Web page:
29 December 2016
Until the beginning of the 2017 World Championship, we offer you to revise your handball lessons. This second lesson is dedicated to the rules of the game.
At a World Championship or for an amateur game, handball takes place in the same area : a 40 meter-long, 20 meter-wide field, divided in two parts, with a 3 meter-wide goal on each end, surrounded by a quarter circle with a radius of six meters, which is called the zone. Two teams of seven players are facing in this area, each one on one side of the court, with the aim of scoring into the opponent’s goal. Substitutions are allowed and unlimited. From these starting points, several laws rule the proceedings of a handball game.
Travelling and double dribble
The ball’s progress on the field has to follow some rules. “The player are not allowed to do more than three steps with the ball in hand, and when he is still, he can’t keep the ball more than three seconds, enlightens Edouard Mikolajczyk, who is the rules of the game’s referent at the Central Refereeing Committee of FFHandball. To progress with the ball, the player can dribble, which is bouncing the ball on the floor.” If the player stops dribbling, and then resumes it, a double dribble is called against him and the ball goes to the opposite team.
Handball’s aim is to score goals, so the team which is possessing the ball must show some signs of their attacking will, otherwise the ball is given back to the opponent. “The player with the ball in hand must show that he is attacking his opponent, which means he’s trying to outflank him, clarifies Edouard Mikolajczyk. If he doesn’t do that, he’s coming into passive play. The referee rises his hand as a warning sign, and then, the attacking team only get maximum six passes to score. This last rule was instaured in 2016 by IHF. Before that, the decision was made by the referee.“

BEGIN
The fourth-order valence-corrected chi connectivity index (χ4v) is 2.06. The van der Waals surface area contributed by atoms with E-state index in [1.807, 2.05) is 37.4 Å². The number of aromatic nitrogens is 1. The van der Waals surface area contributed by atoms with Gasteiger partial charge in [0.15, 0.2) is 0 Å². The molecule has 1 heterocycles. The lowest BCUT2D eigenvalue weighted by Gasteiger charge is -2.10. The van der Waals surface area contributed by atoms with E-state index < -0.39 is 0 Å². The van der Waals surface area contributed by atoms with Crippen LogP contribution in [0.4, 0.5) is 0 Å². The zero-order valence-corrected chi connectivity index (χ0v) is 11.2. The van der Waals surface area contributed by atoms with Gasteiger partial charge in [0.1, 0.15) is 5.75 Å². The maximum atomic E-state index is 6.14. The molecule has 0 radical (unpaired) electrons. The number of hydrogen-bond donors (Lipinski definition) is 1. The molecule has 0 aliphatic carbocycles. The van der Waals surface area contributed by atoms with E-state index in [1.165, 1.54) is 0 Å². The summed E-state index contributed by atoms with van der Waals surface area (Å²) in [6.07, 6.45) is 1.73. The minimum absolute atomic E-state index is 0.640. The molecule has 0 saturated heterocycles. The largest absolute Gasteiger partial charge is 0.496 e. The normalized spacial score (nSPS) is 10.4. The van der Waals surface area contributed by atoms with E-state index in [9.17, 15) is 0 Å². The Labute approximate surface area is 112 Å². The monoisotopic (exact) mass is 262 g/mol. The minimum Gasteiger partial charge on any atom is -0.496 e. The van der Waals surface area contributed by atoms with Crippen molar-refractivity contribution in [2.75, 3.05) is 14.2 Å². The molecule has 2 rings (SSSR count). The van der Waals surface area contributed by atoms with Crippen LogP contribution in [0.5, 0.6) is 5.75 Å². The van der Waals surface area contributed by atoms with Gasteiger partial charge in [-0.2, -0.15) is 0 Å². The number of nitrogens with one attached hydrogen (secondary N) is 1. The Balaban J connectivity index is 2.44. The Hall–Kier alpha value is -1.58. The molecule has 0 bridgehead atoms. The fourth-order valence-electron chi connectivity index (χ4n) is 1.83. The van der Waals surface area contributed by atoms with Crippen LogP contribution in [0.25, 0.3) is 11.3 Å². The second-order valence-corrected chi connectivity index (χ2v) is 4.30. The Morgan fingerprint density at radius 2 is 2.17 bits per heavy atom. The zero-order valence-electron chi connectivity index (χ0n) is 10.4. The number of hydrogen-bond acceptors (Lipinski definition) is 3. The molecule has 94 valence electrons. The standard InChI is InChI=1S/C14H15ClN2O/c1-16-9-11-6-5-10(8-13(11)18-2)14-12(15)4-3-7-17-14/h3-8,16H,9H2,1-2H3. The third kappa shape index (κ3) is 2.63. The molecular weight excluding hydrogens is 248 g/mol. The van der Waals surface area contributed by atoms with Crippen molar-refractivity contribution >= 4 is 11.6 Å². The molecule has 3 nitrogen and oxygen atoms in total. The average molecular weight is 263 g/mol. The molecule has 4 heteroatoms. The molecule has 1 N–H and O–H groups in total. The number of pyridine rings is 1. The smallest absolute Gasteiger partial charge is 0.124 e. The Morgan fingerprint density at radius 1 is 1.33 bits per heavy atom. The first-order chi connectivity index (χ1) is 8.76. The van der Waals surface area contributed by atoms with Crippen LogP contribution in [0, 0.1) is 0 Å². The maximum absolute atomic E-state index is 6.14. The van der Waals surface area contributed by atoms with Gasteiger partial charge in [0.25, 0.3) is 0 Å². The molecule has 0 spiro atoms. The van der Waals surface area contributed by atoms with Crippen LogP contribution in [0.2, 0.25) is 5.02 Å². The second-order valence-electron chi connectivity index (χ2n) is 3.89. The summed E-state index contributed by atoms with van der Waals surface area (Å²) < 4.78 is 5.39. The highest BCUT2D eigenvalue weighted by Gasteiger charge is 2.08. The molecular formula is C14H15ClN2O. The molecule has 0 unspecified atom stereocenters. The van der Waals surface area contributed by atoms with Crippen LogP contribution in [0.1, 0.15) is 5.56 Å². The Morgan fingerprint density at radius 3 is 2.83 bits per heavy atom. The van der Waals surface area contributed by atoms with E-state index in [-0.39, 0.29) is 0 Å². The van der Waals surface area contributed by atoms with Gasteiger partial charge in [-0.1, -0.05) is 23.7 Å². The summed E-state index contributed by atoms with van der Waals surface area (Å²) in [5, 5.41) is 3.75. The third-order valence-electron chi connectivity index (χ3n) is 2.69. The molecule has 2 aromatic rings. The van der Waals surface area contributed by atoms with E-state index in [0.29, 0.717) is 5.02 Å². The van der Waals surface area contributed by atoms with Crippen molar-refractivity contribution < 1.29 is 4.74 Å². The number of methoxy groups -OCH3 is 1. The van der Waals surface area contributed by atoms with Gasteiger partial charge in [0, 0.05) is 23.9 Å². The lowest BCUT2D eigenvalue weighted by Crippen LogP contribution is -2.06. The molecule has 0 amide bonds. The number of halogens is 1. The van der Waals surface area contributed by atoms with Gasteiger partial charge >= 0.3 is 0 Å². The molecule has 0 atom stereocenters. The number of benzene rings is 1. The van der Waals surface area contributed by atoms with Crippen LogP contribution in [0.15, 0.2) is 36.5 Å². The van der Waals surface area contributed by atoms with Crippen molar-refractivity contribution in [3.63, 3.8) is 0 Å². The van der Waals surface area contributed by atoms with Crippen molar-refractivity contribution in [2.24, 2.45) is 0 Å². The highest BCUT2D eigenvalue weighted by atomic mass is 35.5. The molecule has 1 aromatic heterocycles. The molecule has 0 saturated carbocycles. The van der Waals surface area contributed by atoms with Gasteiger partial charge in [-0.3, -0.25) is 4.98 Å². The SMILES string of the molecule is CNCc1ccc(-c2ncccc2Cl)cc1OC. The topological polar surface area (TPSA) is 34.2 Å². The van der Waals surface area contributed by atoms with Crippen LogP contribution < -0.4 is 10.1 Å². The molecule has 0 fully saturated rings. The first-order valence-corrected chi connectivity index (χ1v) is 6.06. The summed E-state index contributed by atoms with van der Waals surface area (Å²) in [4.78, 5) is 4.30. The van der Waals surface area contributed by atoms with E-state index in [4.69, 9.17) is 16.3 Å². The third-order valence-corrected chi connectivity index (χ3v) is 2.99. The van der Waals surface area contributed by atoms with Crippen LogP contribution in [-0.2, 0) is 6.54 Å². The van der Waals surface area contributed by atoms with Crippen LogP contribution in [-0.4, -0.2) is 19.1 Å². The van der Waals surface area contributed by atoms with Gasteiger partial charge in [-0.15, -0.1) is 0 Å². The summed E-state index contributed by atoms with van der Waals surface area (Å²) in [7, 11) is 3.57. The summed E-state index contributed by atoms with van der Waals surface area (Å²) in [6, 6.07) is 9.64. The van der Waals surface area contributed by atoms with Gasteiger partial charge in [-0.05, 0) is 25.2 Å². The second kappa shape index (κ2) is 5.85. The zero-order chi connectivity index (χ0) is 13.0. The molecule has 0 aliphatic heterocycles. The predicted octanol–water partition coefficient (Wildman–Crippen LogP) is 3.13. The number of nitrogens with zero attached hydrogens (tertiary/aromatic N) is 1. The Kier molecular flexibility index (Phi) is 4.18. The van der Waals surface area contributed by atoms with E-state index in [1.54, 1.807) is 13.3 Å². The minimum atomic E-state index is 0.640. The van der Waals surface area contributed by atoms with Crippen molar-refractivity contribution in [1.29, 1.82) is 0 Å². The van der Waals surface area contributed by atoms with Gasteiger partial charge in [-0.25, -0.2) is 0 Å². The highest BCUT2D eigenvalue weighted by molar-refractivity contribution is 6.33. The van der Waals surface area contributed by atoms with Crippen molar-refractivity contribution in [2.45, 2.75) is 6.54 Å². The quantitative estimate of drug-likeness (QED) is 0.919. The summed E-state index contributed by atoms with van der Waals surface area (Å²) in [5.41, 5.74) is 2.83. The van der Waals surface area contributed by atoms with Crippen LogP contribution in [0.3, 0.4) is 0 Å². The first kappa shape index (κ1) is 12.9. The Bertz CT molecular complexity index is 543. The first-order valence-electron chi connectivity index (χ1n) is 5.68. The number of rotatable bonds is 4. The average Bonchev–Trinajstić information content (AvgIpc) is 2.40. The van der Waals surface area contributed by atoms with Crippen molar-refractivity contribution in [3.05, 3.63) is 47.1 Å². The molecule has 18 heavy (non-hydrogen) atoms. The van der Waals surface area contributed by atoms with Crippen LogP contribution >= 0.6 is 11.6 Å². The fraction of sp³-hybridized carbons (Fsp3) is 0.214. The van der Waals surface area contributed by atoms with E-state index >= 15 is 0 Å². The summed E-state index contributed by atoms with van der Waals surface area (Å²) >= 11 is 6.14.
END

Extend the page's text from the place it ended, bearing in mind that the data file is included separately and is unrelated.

The penalty scale
Opposition between offense and defense creates some unavoidable body contacts. “The attacking player comes into contact by trying to outflank or to shoot, and the defending player tries not to be outflanked, summarizes Edouard Mikolajczyk. In order to do so, some things are allowed, and some other are not. The defender can pull off or hit the ball when his opponent is holding it in his hands, he can stand in his way with his hands, arms and legs, but only head-on. He can get in front of his opponent, and even hold him if it’s not dangerous.” If the defender follow these rules, but with too much intensity, a foul can be called, which gives a free-throw for the attacking team. An offensive foul can also be called on the attacking team, when a player brutally strikes the defense.
This fouls are usually just punished with a free-throw, but the referee can warn the players with the yellow card, “if the defender is not exactly facing the attacking player and grab him by the arm, if he grabs him by the jersey, or if he pushes the opposing player with his body.” A warning can also be issued for a series of fouls, or for unsporting behaviour in and off the court (inopportune demonstrations, insults, dangerous moves).
From the second yellow card, the referee can give the concerned player a two-minute suspension. “In theory, the penalty scale is gradual, each player can be warned three times, but in practice, the referee can directly decide a two-minute suspension if he judges the foul is worth it“, adds Edouard Mikolajczyk.